27/02/2007 - 22:00

All the way with the FTAs

27/02/2007 - 22:00

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The growing economies of South-East Asia provide significant opportunities for Australian businesses, and bilateral trade agreements in the region are a necessary step in moving towards a global free trade environment.

The growing economies of South-East Asia provide significant opportunities for Australian businesses, and bilateral trade agreements in the region are a necessary step in moving towards a global free trade environment, Foreign Minister Alexander Downer told a WA Business News Meet the Ambassadors event last week.

Mr Downer said Australia’s policy of pursuing bilateral trade agreements, while lobbying for global free trade, would deliver net benefits for the country, despite any trade diversionary effects of bilateral arrangements. 

“There are costs, but in net terms, I believe we’re better off,” he told the breakfast forum.

But while acknowledging that global free trade may never be achieved, referring to the World Trade Organisation’s stalled Doha round of negotiations, Mr Downer said smaller milestones, such as the elimination of export subsidies, were occurring.

The role of government was to create appropriate environments for business by campaigning for comprehensive trade agreements, he said, although the EU and Japan were continuing to restrict access to their agriculture markets and were keen to preserve heavy government subsidies.

Mr Downer said although it was difficult to conclude FTAs with China and Japan, due to sensitivities in the agriculture sector and Japan’s strong agricultural lobby, Australia was at the threshold of an agreement with Japan and was the only developed country in the process of negotiating an FTA with China.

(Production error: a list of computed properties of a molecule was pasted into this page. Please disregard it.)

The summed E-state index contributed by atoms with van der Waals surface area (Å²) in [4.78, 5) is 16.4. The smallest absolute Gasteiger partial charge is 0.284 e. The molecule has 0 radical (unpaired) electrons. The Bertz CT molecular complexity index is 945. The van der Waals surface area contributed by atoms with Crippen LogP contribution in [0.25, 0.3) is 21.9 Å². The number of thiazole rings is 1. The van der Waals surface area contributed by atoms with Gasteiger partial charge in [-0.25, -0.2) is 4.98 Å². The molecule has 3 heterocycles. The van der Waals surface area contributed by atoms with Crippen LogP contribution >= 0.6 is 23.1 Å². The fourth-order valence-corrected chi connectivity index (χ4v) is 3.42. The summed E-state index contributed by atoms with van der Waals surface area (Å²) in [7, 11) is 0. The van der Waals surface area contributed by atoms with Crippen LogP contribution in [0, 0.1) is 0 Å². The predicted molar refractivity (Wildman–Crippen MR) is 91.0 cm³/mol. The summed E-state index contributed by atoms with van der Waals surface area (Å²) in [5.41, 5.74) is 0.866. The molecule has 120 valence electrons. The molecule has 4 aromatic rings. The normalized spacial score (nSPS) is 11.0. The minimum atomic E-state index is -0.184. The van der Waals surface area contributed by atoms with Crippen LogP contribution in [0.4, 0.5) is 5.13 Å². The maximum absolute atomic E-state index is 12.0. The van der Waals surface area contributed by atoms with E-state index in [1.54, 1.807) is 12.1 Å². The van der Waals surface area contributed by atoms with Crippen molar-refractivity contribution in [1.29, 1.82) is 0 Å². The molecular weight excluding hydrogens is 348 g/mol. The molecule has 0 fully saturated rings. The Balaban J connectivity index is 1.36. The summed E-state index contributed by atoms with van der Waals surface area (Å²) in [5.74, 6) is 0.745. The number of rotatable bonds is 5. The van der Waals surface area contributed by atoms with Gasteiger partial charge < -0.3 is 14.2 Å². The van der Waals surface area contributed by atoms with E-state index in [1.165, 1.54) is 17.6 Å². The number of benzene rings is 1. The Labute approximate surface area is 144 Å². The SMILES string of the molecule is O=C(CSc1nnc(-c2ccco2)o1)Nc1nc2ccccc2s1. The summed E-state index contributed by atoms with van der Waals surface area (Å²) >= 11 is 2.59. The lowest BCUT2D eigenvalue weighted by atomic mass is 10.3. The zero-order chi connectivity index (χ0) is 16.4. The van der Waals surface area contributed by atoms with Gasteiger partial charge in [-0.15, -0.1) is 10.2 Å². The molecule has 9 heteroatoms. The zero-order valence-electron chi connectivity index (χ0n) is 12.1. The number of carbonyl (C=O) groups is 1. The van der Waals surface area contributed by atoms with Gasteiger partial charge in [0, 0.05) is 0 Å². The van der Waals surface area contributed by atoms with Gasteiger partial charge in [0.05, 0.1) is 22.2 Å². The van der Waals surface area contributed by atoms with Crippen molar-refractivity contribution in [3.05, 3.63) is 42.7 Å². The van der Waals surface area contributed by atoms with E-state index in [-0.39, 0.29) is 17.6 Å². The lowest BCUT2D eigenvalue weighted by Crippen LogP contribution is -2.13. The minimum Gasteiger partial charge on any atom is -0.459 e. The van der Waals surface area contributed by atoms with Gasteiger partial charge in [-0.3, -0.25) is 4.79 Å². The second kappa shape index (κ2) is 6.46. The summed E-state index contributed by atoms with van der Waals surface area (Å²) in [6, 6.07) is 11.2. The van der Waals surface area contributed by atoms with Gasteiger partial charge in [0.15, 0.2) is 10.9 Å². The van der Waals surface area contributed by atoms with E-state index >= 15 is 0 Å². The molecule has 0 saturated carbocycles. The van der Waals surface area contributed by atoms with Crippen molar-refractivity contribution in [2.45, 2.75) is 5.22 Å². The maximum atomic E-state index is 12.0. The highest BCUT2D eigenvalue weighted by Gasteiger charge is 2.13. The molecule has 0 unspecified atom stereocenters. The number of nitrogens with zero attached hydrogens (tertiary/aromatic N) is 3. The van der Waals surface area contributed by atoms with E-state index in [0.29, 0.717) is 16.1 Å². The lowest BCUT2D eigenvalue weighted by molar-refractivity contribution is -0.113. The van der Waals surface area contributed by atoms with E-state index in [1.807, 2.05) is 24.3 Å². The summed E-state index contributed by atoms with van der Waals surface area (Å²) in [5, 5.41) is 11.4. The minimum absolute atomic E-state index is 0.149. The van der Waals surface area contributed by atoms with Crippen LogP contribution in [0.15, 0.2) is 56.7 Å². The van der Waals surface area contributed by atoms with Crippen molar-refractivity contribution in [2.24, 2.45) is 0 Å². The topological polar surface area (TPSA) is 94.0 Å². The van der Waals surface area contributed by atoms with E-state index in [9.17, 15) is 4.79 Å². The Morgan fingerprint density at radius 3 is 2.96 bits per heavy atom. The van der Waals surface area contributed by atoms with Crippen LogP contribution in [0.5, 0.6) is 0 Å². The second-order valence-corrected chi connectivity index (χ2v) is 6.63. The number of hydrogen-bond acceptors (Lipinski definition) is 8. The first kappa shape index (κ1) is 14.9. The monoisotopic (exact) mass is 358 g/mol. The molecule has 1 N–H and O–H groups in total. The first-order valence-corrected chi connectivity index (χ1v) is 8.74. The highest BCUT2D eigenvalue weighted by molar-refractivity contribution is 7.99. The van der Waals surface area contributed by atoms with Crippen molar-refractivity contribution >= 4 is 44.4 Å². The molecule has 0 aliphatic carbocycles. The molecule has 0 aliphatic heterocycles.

“Japan is the world’s second largest economy and our largest export market, but China is one of the world’s fastest growing economies and with 1.3 billion people…there are staggering opportunities,” he said.

Mr Downer said Australia’s FTA with the US, which came into effect in 2005, was expected to provide significant benefit in the long-term.

“I believe that, for the rest of my lifetime, the US will not only continue to be the world’s largest economy, but I think without doubt, and very importantly, it’s going to continue to be the world’s most innovative economy,” Mr Downer said.

Drawing an analogy between Australia’s free trade agreement with New Zealand, which was established in 1983, and its free trade agreement with the US, Mr Downer said Australia stood to benefit as the smaller player in the relationship.

While both Australia and New Zealand have benefited from their FTA, the latter has received proportionately more advantages through dealing with an economy six times its size, Mr Downer said.

“The American economy is 15 times the size of the Australian economy and so I think the same argument follows,” he said.

Globalisation and new technology would favour innovative and dynamic economies, Mr Downer said, making a free and liberal link with the US of significant benefit.

He said South-East Asia remained a vitally important trade zone for Australia, with its growing economies and investment opportunities.

He cited Australia’s FTA with Singapore, which had granted important access to financial and education markets, and the country’s FTA with Thailand, which had delivered significant growth in exports.

STANDING BY BUSINESS. TRUSTED BY BUSINESS.

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